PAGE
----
Yet another consequence is in the area of apportioning credit. In the independent mode, the problem does not arise in the first place. There are relatively few opportunities for conflict in the collaborative mode and many ways of settling them quickly and amicably. It is in the apprenticeship mode that there are huge problems, often with no obvious solutions that do justice to all. A great deal of compromise and acceptance of good and bad luck may be required for reaching amicable settlements of any conflict.

 

In extensive research networks, it is often very difficult for anyone to know for sure who first had a brilliant idea, who first found something interesting or who was indispensable for the final result. Conflicts can occur not only between the guides and their students but even more seriously among the students themselves. I have already alluded to the problem of co-authorship. I know of many cases where authorship, rather than merely being a function of actual contribution, becomes an instrument of negotiation for past, present and future favours, even if the favours are strictly academic and in the cause of the research. As I have already pointed out, the students bear the brunt of the negative consequences of such conflicts. Once again, if we wish to design institutional policies for maintaining ethical norms and best practices in the research environment, it will become essential to consider the modes in which students and guides work with each other. Ideally, both students and guides should be flexible in shifting between the three modes as and when required. But if they cannot be flexible, then students should be very careful in choosing their guides, and guides should make their preference known beforehand.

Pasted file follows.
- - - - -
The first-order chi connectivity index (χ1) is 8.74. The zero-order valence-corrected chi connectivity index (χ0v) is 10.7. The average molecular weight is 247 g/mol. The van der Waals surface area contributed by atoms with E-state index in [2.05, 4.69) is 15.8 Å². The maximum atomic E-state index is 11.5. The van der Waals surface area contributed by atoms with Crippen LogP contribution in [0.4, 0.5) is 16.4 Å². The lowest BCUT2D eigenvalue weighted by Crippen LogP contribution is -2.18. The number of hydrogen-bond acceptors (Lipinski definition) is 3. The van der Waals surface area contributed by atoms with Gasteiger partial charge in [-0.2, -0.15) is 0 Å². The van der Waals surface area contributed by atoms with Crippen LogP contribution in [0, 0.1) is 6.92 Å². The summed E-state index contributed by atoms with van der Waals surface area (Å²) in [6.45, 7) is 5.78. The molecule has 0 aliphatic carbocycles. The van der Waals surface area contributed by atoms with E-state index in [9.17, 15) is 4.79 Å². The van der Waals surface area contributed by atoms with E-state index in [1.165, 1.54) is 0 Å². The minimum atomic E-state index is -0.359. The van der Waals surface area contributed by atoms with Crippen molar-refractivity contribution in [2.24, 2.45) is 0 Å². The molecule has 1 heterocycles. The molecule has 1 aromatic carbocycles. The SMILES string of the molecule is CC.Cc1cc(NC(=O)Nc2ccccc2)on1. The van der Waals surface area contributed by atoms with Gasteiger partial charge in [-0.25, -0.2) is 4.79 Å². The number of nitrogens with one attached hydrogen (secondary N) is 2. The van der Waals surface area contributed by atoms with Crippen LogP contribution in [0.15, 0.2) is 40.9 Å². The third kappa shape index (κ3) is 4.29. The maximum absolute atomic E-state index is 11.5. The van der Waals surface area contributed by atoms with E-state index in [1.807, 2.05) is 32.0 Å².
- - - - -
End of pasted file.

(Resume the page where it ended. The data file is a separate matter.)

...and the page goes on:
Another obvious consequence is in the area of responsibility. Just as it may be challenging to apportion credit, it would probably be even more difficult to apportion blame when something goes wrong. Who is to be held accountable for errors in the data arising out of carelessness or deliberate fraud? Who is to be held accountable for data manipulation and plagiarism when there may be dozens or hundreds of authors on a paper? While these problems are almost non-existent in the independent and collaborative modes, they can assume severe proportions in the apprenticeship mode. It seems meaningless to make policy decisions in the organisation of a research environment without recognising the vastly different modes of obtaining a PhD.

 

Perhaps the most severe consequence is in the matter of the mentor-mentee relationships. The inevitable power imbalance between a young student and a senior mentor hardly matters in the independent mode. They may matter somewhat in the collaborative mode but are relatively easily settled, if necessary, with an easy divorce. But these problems can take on an altogether different and massive dimension in the internship mode. It is being increasingly realised that institutions need to put in place many policies and practices to create a healthy, friendly, honest, trustful and inspiring atmosphere where research is carried out. The lion’s share of research, at least in India, is carried out by PhD students. And yet, surprisingly little attention is paid to the diversity in the modes of obtaining a PhD.

 

In conclusion, I wish to reiterate that we must recognise the existence of significant variation in the modes of PhD research, accept the different modes for what they are, reap the benefits of their advantages and minimise the difficulties they may create. Institutions of research and higher education have a great responsibility in this regard, one of which is to find appropriate ways of evaluating mentors who work with PhD students in different modes. As for the individuals, both mentors and mentees, must recognise the diverse modes of PhD and choose wisely and be honest about it.

 

Raghavendra Gadagkar is DST Year of Science Chair Professor, at Centre for Ecological Sciences, Indian Institute of Science, Bengaluru. Views expressed are personal.

 

This article is part of a Confluence series called “Mentor-Mentee Relationships in Academia: Nature, Problems and Solutions”

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Robert John Chandran

I would argue that under any mode, it would be minimally required for the PhD student to ask some original question(s). How else can you prepare the person to become an independent researcher at some point? One needs to ask a question and think of a way to try and answer it and also convince us why that question is worth answering, unless that is self-evident.

2
Chitra Kannabiran

The authorship criteria especially for biological sciences, are spelt out by journals and academic societies. The guide gets authorship in these fields because they often provide the idea and the funds for doing the work.